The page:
This is Part II of my Visualizing Time sequence—if you haven’t seen it already check out Part I. And in Part II we have a standoff across time with your primitive ancestors, decay and the hourglass, rewriting America’s racist past, the sundial as an arena for an epic showdown with an alien, jumping through cave paintings (a metaphor « Read the rest of this entry »
February 16, 2014 § 5 Comments
I while back I put out a call for SF novels/short works on immortality to add to a preliminary list I put together. Due to my lack of knowledge of newer SF and uncanny ability to forget relevant previously read works I eagerly added your suggestions. And Marta Randall’s Islands (1976) motivated me to finally post it…
Here’s the LIST!
If you can think of any that I might be missing be sure to « Read the rest of this entry »
January 15, 2014 § 12 Comments
(Uncredited cover for the 1963 edition of The Changeling Worlds (1959), Kenneth Bulmer)
Vincent Di Fate is the master of space station art. They are hyper realistic and detailed. Although I definitely prefer his earlier surrealist work (for example, here) there is a certain appeal to more technical depictions of future space technology. However, my favorite of the handful Di Fate pieces I cobbled together is his for the 1975 edition of The Other Side of Tomorrow (1973)—the screens are windows into the future, and a space station is featured prominently. I sort of enjoy Bob Eggleton’s cover for the 1993 Italian edition of To Open the Sky (1967) as well—although I suspect the cover was published on an English language book earlier, « Read the rest of this entry »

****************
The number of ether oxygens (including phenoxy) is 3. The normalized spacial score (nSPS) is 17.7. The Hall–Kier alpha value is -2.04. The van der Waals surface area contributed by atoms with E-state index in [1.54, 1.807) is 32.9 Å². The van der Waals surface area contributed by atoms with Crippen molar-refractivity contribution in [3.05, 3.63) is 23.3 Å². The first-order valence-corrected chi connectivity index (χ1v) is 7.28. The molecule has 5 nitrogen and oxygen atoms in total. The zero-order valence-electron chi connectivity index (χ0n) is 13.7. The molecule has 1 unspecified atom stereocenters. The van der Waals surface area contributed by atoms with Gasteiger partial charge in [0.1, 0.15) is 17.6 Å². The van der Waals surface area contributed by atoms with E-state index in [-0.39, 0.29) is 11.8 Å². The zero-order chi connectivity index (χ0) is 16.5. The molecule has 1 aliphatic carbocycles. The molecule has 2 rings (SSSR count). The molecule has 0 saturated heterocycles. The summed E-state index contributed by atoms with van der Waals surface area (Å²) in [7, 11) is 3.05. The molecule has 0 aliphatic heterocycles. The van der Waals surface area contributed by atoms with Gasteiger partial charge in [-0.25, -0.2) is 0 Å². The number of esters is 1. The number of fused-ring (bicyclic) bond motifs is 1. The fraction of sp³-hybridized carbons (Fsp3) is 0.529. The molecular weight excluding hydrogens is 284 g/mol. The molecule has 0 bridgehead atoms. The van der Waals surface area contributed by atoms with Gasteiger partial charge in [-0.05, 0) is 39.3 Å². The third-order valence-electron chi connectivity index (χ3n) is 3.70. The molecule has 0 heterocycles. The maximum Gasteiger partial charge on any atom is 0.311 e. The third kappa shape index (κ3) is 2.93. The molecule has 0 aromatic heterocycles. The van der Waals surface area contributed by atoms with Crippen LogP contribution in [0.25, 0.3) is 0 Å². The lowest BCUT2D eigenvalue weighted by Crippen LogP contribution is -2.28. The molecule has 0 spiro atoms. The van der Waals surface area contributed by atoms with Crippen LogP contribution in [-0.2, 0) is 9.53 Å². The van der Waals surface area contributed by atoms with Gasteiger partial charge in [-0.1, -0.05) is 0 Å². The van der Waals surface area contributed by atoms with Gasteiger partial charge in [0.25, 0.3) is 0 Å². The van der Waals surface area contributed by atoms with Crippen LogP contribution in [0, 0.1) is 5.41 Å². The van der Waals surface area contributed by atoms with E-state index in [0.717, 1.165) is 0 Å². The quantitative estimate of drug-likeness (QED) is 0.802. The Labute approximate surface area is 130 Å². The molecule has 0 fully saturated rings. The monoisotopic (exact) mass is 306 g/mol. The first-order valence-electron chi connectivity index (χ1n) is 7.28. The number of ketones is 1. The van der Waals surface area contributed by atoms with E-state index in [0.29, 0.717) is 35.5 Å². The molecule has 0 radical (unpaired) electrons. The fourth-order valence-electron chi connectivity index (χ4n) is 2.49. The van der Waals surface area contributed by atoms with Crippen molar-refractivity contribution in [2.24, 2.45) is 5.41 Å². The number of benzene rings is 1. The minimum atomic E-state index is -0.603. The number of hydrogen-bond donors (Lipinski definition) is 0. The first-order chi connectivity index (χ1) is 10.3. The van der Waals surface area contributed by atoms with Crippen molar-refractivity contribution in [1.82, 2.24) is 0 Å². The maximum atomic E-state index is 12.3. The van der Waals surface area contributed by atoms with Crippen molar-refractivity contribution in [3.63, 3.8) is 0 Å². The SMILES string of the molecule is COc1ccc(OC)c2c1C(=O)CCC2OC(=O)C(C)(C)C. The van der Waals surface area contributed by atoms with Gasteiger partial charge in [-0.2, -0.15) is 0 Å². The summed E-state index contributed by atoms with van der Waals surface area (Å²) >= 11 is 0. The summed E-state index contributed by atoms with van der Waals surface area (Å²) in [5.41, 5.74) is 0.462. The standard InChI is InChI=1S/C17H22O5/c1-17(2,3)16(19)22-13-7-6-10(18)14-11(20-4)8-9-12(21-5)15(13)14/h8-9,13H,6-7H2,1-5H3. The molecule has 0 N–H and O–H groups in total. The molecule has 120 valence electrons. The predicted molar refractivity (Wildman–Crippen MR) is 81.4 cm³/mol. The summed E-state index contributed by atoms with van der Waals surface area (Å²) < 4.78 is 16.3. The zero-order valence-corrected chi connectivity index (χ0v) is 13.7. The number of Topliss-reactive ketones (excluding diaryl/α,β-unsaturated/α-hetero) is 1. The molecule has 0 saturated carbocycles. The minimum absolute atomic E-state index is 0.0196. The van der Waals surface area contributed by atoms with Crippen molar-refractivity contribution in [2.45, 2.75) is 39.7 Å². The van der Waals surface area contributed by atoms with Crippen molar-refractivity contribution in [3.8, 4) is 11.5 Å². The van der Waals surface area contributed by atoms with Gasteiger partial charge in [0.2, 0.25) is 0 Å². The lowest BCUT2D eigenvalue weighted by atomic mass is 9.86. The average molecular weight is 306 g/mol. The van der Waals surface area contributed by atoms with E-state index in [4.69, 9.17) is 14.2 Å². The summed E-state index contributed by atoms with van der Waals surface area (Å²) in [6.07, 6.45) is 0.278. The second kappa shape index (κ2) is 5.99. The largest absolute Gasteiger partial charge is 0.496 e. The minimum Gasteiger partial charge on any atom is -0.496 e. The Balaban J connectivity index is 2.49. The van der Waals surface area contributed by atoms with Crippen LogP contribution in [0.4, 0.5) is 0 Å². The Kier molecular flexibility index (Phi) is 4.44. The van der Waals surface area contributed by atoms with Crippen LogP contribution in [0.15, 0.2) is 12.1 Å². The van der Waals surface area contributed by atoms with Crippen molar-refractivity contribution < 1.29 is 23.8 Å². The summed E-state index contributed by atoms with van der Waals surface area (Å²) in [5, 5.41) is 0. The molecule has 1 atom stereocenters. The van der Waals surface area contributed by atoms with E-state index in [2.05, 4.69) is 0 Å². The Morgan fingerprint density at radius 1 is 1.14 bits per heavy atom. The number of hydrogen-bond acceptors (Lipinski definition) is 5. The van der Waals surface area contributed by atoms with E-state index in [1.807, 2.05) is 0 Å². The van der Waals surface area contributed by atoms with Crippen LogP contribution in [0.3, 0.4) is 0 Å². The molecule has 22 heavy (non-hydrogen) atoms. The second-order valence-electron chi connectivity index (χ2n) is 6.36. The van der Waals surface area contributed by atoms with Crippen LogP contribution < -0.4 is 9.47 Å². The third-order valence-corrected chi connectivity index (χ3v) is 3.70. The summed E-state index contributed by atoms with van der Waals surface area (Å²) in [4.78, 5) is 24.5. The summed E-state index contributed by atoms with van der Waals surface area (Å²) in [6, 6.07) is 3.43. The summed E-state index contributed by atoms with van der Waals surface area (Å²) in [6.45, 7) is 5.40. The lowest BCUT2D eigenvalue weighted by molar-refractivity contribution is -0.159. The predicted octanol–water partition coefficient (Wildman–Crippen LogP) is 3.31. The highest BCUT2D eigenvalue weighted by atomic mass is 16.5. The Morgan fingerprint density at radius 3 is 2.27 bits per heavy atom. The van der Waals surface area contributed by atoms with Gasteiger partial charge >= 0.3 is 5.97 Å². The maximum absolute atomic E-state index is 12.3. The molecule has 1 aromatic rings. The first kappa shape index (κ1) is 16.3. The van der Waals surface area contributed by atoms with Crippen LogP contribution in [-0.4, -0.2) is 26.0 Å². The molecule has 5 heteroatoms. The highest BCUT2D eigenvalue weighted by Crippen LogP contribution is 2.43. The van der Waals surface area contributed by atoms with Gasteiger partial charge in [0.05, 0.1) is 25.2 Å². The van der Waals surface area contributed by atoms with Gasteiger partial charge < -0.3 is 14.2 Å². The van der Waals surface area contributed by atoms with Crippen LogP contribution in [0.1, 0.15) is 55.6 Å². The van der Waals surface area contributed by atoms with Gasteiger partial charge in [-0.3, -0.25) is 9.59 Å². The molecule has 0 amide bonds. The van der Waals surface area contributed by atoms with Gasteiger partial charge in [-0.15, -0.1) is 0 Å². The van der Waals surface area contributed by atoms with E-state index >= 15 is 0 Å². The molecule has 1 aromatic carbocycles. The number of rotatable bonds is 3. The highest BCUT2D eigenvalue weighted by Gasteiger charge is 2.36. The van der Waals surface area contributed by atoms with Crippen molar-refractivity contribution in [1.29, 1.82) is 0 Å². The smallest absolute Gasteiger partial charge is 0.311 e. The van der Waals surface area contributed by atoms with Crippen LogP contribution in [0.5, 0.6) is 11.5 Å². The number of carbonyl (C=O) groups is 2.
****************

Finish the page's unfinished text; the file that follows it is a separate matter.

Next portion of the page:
January 9, 2014 § 19 Comments
Love Brunner, want his short stories, enough said….
Also, I have a love hate relationship with Blish (love his “hard” SF and dislike his juveniles of which he wrote a many and often in a “hard” SF series)—The Frozen Year (1957) supposedly is his attempt at a “realistic” SF novel. I’ll just have to see… I feel weirdly compelled to read it.
As for the Karen Joy Fowler collection—yes, she wrote in the 80s!—the book sorters at the Half Price Books failed to realized that it was a signed copy! So for a mere dollar I now have only my second signed SF work after D. G. Compton’s Scudder’s Game (1988). As people have probably realized, I completely eschew conventions and have little connection with fandom and thus do not go out of my way to procure signed editions…
1. No Future in It, John Brunner (1962)
(Uncredited cover for the 1965 edition) « Read the rest of this entry »
November 27, 2013 § 10 Comments